172032                       10174.4
   180224                       10202.2
   188416                       10302.8
   196608                       9945.3
   204800                       10389.0
   212992                       10455.2
   221184                       10535.4
   229376                       10607.7
   237568                       10611.8
   245760                       10697.5
   253952                       10711.8
   262144                       10443.9
   270336                       10523.0
   278528                       10582.7
   286720                       10922.5
   294912                       10943.6
   303104                       10991.0
   311296                       10995.4
   319488                       11079.5
   327680                       11075.4
   335872                       11111.1
   344064                       11122.9

For very large transfers I get almost the anticipated 12.5 GB/sec:

C:\Program Files\NVIDIA GPU Computing Toolkit\CUDA\v8.0\extras\demo_suite>bandwidthTest.exe
[CUDA Bandwidth Test] - Starting...
Running on...

 Device 0: Quadro P2000
 Quick Mode

 Host to Device Bandwidth, 1 Device(s)
 PINNED Memory Transfers
   Transfer Size (Bytes)        Bandwidth(MB/s)
   33554432                     12366.7

 Device to Host Bandwidth, 1 Device(s)
 PINNED Memory Transfers
   Transfer Size (Bytes)        Bandwidth(MB/s)
   33554432                     12462.5

 Device to Device Bandwidth, 1 Device(s)
 PINNED Memory Transfers
   Transfer Size (Bytes)        Bandwidth(MB/s)
   33554432                     119682.1

Result = PASS

thank for your interesting comments, I try to get in touch with DR…

what I would like to know is why the full PCIe bandwidth is not achievable in the case of network card to gpu transfer. Surely because PCIe packets used in transport are too small, but why ? is that related to the fact that the size of incoming ethernet datagram are of limited size (4096 bytes in RoCE RDMA protocol) ?

for those who have interest on this topics, I copy/paste the answer of D. Rossetti [DR], Nvidia engineer, gpudirect/nv_peer_mem specialist.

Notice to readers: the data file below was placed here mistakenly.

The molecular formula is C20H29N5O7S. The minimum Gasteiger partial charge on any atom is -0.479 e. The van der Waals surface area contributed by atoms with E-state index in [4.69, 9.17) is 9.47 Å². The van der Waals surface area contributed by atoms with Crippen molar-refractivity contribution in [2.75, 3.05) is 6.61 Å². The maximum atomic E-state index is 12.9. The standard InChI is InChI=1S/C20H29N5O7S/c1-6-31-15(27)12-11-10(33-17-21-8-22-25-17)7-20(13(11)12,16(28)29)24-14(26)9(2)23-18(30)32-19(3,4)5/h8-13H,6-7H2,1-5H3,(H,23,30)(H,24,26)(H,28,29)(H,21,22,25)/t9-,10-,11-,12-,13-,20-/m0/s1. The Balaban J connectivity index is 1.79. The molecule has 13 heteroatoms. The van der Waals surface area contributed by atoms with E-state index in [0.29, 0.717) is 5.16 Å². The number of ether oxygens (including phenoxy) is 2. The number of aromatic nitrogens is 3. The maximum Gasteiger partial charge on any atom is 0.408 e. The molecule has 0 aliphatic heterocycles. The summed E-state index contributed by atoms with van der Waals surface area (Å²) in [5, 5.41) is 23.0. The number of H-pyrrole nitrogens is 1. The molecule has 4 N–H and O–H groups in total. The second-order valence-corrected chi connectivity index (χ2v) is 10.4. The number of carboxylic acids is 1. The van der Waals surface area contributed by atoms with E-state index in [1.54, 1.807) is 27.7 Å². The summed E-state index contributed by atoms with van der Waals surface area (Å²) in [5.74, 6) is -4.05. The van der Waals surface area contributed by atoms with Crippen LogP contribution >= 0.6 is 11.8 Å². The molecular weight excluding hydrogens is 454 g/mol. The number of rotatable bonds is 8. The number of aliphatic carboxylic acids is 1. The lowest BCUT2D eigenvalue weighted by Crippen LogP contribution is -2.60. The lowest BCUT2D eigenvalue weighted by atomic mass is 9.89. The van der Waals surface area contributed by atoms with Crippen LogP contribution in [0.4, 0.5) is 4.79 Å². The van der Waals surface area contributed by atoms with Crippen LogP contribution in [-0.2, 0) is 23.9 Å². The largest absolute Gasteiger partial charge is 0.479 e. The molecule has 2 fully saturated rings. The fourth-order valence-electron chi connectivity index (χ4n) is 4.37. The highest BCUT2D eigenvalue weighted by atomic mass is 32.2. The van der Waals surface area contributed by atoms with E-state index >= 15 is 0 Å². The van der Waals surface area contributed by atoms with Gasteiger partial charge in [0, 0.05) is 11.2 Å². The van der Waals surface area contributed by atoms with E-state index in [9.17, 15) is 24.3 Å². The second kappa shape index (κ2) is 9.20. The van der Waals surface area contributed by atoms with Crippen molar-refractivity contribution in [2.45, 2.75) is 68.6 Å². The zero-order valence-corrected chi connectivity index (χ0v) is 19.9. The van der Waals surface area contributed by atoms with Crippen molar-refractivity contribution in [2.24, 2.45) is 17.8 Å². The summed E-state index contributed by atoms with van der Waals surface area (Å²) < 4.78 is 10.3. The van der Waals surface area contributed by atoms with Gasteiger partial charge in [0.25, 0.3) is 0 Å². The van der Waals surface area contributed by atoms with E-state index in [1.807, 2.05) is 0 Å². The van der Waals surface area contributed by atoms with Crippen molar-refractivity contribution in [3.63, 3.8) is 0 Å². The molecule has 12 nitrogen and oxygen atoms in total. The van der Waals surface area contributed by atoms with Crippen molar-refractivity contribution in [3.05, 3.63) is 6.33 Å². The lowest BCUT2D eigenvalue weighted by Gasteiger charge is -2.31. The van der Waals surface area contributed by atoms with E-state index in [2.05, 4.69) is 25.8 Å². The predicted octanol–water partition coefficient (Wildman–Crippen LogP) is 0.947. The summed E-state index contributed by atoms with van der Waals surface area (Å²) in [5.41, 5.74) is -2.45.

I understand that it is related to an hardware limits of PCIe implementation.

[DR] Note that on recent server-grade CPU, RC have improved a little bit on the P2P PCIe read front, but still very BW is observed.

It looks like that PCIe transaction from device(NIC) to cpu memory or from cpu memory to device(GPU) are faster than PCIe transaction from device (NIC) to device (GPU) and that should be related to payload size.

[DR] not necessarily related to the PCIe payload size. It should be more related to the amount of outstanding PCIe transactions that can be forwarded across the RC peer-to-peer data path.

Can we tell that pcie root complex is better at handling the relatively small RoCE packets (4096B) to cpu memory sink than to another pcie gpu device ?

[DR] Experimentally that is what we observe. Different CPU RCs have shown to have different capabilities and performance, i.e. AMD, Intel, IBM.
For you information, on NVIDIA DGX systems, we on purposely deploy PCIe switch chips so to achieve ~90% of the peak PCIe RDMA BW.

In other words, if we were using another RDMA protocol with larger datagram, would we get better gpudirect throughput ?

[DR] as I mentioned above, I don’t think so. If you need full P2P BW, you should consider using a motherboard with a PCIe switch.